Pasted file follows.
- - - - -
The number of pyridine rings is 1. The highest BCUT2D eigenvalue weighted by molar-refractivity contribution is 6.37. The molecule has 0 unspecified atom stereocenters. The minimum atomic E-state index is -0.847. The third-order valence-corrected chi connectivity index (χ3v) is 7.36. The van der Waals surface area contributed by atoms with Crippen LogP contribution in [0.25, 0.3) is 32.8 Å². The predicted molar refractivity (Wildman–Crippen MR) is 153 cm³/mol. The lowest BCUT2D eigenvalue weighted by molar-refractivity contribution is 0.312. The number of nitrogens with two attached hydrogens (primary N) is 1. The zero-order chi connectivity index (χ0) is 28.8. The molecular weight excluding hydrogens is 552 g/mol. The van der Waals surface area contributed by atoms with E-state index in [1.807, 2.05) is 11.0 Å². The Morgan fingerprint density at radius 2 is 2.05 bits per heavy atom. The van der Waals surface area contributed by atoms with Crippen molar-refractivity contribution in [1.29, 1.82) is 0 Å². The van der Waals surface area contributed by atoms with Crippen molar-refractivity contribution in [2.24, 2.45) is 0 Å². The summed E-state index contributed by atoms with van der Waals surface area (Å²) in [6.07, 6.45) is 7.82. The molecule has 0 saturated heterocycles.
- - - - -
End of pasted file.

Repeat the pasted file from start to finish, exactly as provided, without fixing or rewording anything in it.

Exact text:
The number of pyridine rings is 1. The highest BCUT2D eigenvalue weighted by molar-refractivity contribution is 6.37. The molecule has 0 unspecified atom stereocenters. The minimum atomic E-state index is -0.847. The third-order valence-corrected chi connectivity index (χ3v) is 7.36. The van der Waals surface area contributed by atoms with Crippen LogP contribution in [0.25, 0.3) is 32.8 Å². The predicted molar refractivity (Wildman–Crippen MR) is 153 cm³/mol. The lowest BCUT2D eigenvalue weighted by molar-refractivity contribution is 0.312. The number of nitrogens with two attached hydrogens (primary N) is 1. The zero-order chi connectivity index (χ0) is 28.8. The molecular weight excluding hydrogens is 552 g/mol. The van der Waals surface area contributed by atoms with E-state index in [1.807, 2.05) is 11.0 Å². The Morgan fingerprint density at radius 2 is 2.05 bits per heavy atom. The van der Waals surface area contributed by atoms with Crippen molar-refractivity contribution in [1.29, 1.82) is 0 Å². The van der Waals surface area contributed by atoms with Crippen molar-refractivity contribution in [2.24, 2.45) is 0 Å². The summed E-state index contributed by atoms with van der Waals surface area (Å²) in [6.07, 6.45) is 7.82. The molecule has 0 saturated heterocycles.